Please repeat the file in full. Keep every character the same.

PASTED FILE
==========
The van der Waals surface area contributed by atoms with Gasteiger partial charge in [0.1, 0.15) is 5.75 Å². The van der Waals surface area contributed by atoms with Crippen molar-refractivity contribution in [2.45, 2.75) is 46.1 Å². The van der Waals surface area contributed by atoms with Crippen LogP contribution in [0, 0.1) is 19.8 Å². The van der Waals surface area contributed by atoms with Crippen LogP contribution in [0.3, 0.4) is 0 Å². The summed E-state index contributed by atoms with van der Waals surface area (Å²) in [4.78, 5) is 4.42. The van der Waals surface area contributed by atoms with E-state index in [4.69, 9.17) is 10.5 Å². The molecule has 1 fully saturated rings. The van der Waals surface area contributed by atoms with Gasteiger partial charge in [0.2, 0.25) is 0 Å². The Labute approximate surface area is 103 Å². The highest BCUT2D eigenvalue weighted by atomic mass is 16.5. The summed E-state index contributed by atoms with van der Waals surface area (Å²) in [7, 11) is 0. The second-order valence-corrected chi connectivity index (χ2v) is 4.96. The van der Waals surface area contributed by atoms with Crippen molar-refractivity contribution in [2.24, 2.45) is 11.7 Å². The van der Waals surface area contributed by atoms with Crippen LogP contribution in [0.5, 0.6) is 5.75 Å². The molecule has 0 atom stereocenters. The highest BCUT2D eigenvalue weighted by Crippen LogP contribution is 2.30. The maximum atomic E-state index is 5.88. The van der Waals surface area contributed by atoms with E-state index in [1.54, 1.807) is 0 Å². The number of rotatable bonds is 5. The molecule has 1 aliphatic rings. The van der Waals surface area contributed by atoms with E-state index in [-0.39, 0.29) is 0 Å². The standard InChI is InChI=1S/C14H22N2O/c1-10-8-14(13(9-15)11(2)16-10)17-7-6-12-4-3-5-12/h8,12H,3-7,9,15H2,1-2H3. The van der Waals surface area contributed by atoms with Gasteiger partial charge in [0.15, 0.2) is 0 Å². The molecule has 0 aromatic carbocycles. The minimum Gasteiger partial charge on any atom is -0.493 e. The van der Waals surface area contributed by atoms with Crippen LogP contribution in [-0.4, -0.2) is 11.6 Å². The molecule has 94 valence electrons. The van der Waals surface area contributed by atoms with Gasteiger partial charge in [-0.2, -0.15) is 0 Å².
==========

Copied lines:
The van der Waals surface area contributed by atoms with Gasteiger partial charge in [0.1, 0.15) is 5.75 Å². The van der Waals surface area contributed by atoms with Crippen molar-refractivity contribution in [2.45, 2.75) is 46.1 Å². The van der Waals surface area contributed by atoms with Crippen LogP contribution in [0, 0.1) is 19.8 Å². The van der Waals surface area contributed by atoms with Crippen LogP contribution in [0.3, 0.4) is 0 Å². The summed E-state index contributed by atoms with van der Waals surface area (Å²) in [4.78, 5) is 4.42. The van der Waals surface area contributed by atoms with E-state index in [4.69, 9.17) is 10.5 Å². The molecule has 1 fully saturated rings. The van der Waals surface area contributed by atoms with Gasteiger partial charge in [0.2, 0.25) is 0 Å². The Labute approximate surface area is 103 Å². The highest BCUT2D eigenvalue weighted by atomic mass is 16.5. The summed E-state index contributed by atoms with van der Waals surface area (Å²) in [7, 11) is 0. The second-order valence-corrected chi connectivity index (χ2v) is 4.96. The van der Waals surface area contributed by atoms with Crippen molar-refractivity contribution in [2.24, 2.45) is 11.7 Å². The van der Waals surface area contributed by atoms with Crippen LogP contribution in [0.5, 0.6) is 5.75 Å². The molecule has 0 atom stereocenters. The highest BCUT2D eigenvalue weighted by Crippen LogP contribution is 2.30. The maximum atomic E-state index is 5.88. The van der Waals surface area contributed by atoms with E-state index in [1.54, 1.807) is 0 Å². The number of rotatable bonds is 5. The molecule has 1 aliphatic rings. The van der Waals surface area contributed by atoms with E-state index in [-0.39, 0.29) is 0 Å². The standard InChI is InChI=1S/C14H22N2O/c1-10-8-14(13(9-15)11(2)16-10)17-7-6-12-4-3-5-12/h8,12H,3-7,9,15H2,1-2H3. The van der Waals surface area contributed by atoms with Gasteiger partial charge in [0.15, 0.2) is 0 Å². The molecule has 0 aromatic carbocycles. The minimum Gasteiger partial charge on any atom is -0.493 e. The van der Waals surface area contributed by atoms with Crippen LogP contribution in [-0.4, -0.2) is 11.6 Å². The molecule has 94 valence electrons. The van der Waals surface area contributed by atoms with Gasteiger partial charge in [-0.2, -0.15) is 0 Å².